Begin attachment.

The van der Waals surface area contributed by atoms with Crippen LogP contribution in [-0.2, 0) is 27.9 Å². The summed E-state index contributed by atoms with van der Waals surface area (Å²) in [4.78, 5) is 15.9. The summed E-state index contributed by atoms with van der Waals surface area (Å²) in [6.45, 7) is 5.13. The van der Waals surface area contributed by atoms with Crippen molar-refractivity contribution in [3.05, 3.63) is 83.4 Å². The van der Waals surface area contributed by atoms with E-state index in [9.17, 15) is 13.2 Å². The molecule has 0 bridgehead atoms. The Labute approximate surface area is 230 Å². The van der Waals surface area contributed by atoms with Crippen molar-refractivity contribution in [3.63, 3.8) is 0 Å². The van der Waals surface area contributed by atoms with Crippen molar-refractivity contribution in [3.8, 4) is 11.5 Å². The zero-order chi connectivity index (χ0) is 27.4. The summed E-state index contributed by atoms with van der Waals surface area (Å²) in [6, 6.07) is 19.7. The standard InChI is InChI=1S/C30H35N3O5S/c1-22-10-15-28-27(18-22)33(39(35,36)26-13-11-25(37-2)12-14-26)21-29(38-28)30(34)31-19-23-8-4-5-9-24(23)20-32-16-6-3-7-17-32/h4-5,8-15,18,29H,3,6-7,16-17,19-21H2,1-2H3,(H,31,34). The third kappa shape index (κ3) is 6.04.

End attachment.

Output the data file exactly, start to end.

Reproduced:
The van der Waals surface area contributed by atoms with Crippen LogP contribution in [-0.2, 0) is 27.9 Å². The summed E-state index contributed by atoms with van der Waals surface area (Å²) in [4.78, 5) is 15.9. The summed E-state index contributed by atoms with van der Waals surface area (Å²) in [6.45, 7) is 5.13. The van der Waals surface area contributed by atoms with Crippen molar-refractivity contribution in [3.05, 3.63) is 83.4 Å². The van der Waals surface area contributed by atoms with E-state index in [9.17, 15) is 13.2 Å². The molecule has 0 bridgehead atoms. The Labute approximate surface area is 230 Å². The van der Waals surface area contributed by atoms with Crippen molar-refractivity contribution in [3.63, 3.8) is 0 Å². The van der Waals surface area contributed by atoms with Crippen molar-refractivity contribution in [3.8, 4) is 11.5 Å². The zero-order chi connectivity index (χ0) is 27.4. The summed E-state index contributed by atoms with van der Waals surface area (Å²) in [6, 6.07) is 19.7. The standard InChI is InChI=1S/C30H35N3O5S/c1-22-10-15-28-27(18-22)33(39(35,36)26-13-11-25(37-2)12-14-26)21-29(38-28)30(34)31-19-23-8-4-5-9-24(23)20-32-16-6-3-7-17-32/h4-5,8-15,18,29H,3,6-7,16-17,19-21H2,1-2H3,(H,31,34). The third kappa shape index (κ3) is 6.04.